A 2011 study conducted by at Northeast Forestry University in China revealed that the anti-microbial qualities of pinene allow it to treat bacterial and viral infections. It concluded that pinene may be a valid treatment for the virus bronchitis, a condition that is much harder to treat than conventional bacterial infections.
A study published in the British Journal of Pharmacology in 2011 and conducted by Ethan Russo found that alpha-pinene has anti-inflammatory properties that may result it efficacy for inflammation-related diseases, including cancer, arthritis, Crohn’s, and multiple sclerosis. The study concluded that alpha-pinene and all terpenes present in cannabis work together synergistically to deliver therapeutic value:
“[Terpenes] display unique therapeutic effects that may contribute meaningfully to the entourage effects of cannabis-based medicinal extracts…phytocannabinoid-terpenoid interactions…could produce synergy with respect to treatment of pain, inflammation, depression, anxiety, addiction, epilepsy, cancer, [and] fungal and bacterial infection.”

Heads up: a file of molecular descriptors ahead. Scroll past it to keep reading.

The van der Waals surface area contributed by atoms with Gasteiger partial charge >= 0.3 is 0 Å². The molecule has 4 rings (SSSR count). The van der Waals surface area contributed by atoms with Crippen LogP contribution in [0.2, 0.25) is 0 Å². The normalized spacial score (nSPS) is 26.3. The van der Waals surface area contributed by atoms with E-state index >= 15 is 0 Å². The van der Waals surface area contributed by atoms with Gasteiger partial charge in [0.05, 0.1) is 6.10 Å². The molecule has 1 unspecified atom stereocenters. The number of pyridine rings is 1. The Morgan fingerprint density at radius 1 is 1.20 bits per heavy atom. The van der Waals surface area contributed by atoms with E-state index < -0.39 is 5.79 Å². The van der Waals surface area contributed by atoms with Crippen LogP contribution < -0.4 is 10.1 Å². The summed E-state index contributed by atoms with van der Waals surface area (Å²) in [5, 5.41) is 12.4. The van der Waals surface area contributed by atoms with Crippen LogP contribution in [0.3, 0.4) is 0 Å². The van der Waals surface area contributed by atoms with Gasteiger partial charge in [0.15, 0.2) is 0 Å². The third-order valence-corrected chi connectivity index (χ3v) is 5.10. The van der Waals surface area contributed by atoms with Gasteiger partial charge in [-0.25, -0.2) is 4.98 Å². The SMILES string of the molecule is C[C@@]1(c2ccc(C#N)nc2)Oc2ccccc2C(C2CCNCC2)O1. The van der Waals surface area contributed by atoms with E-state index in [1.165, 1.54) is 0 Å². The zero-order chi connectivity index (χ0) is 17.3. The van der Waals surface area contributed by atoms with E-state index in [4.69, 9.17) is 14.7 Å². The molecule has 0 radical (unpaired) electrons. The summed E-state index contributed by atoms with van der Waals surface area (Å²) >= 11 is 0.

A 2013 study revealed that pinene reduced cancer tumor size and that it acts as a antioxidative and anti-cancer agent. A 2014 study of alpha-pinene derived from pine needle oil found that it was an effective anti-cancer medication. The study concluded:
“Taken together, these findings indicate that α-pinene may be useful as a potential anti-tumor drug.”
Probably the most significant result of the limited research conducted to date is that pinene — and all terpenes — act in a synergistic manner with other terpenes, as well as cannabinoids like THC, to provide medicinal efficacy for those suffering from a wide range of diseases, especially cancer. Of course, more studies are necessary before doctors and budtenders can begin recommending cannabis strains high in pinene for such ailments.
Strains high in pinene include Bubba Kush (an indica), ChemDawg (a hybrid), and Trainwreck (another hybrid).